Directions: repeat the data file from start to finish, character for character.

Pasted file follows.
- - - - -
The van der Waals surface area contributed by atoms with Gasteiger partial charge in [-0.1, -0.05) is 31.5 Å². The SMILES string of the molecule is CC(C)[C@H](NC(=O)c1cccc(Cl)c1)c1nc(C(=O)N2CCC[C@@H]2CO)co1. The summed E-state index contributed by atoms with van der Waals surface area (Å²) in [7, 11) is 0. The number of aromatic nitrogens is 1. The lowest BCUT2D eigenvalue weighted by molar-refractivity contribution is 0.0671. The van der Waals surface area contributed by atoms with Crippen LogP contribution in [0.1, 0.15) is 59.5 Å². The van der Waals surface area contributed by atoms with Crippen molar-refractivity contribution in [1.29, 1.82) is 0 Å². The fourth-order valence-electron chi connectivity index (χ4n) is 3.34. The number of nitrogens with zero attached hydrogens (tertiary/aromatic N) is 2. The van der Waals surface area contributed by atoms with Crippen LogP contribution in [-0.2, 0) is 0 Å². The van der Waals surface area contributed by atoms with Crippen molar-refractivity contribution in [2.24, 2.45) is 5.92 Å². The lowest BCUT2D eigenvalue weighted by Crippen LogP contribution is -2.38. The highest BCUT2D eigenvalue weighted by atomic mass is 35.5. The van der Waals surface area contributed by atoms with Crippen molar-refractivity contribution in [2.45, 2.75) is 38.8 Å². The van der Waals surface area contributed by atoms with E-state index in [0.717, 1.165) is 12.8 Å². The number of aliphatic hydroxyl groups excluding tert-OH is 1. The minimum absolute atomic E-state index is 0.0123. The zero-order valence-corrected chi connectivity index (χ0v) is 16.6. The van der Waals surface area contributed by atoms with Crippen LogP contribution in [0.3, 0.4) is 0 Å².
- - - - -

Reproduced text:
The van der Waals surface area contributed by atoms with Gasteiger partial charge in [-0.1, -0.05) is 31.5 Å². The SMILES string of the molecule is CC(C)[C@H](NC(=O)c1cccc(Cl)c1)c1nc(C(=O)N2CCC[C@@H]2CO)co1. The summed E-state index contributed by atoms with van der Waals surface area (Å²) in [7, 11) is 0. The number of aromatic nitrogens is 1. The lowest BCUT2D eigenvalue weighted by molar-refractivity contribution is 0.0671. The van der Waals surface area contributed by atoms with Crippen LogP contribution in [0.1, 0.15) is 59.5 Å². The van der Waals surface area contributed by atoms with Crippen molar-refractivity contribution in [1.29, 1.82) is 0 Å². The fourth-order valence-electron chi connectivity index (χ4n) is 3.34. The number of nitrogens with zero attached hydrogens (tertiary/aromatic N) is 2. The van der Waals surface area contributed by atoms with Crippen LogP contribution in [-0.2, 0) is 0 Å². The van der Waals surface area contributed by atoms with Crippen molar-refractivity contribution in [2.24, 2.45) is 5.92 Å². The lowest BCUT2D eigenvalue weighted by Crippen LogP contribution is -2.38. The highest BCUT2D eigenvalue weighted by atomic mass is 35.5. The van der Waals surface area contributed by atoms with Crippen molar-refractivity contribution in [2.45, 2.75) is 38.8 Å². The van der Waals surface area contributed by atoms with E-state index in [0.717, 1.165) is 12.8 Å². The number of aliphatic hydroxyl groups excluding tert-OH is 1. The minimum absolute atomic E-state index is 0.0123. The zero-order valence-corrected chi connectivity index (χ0v) is 16.6. The van der Waals surface area contributed by atoms with Crippen LogP contribution in [0.3, 0.4) is 0 Å².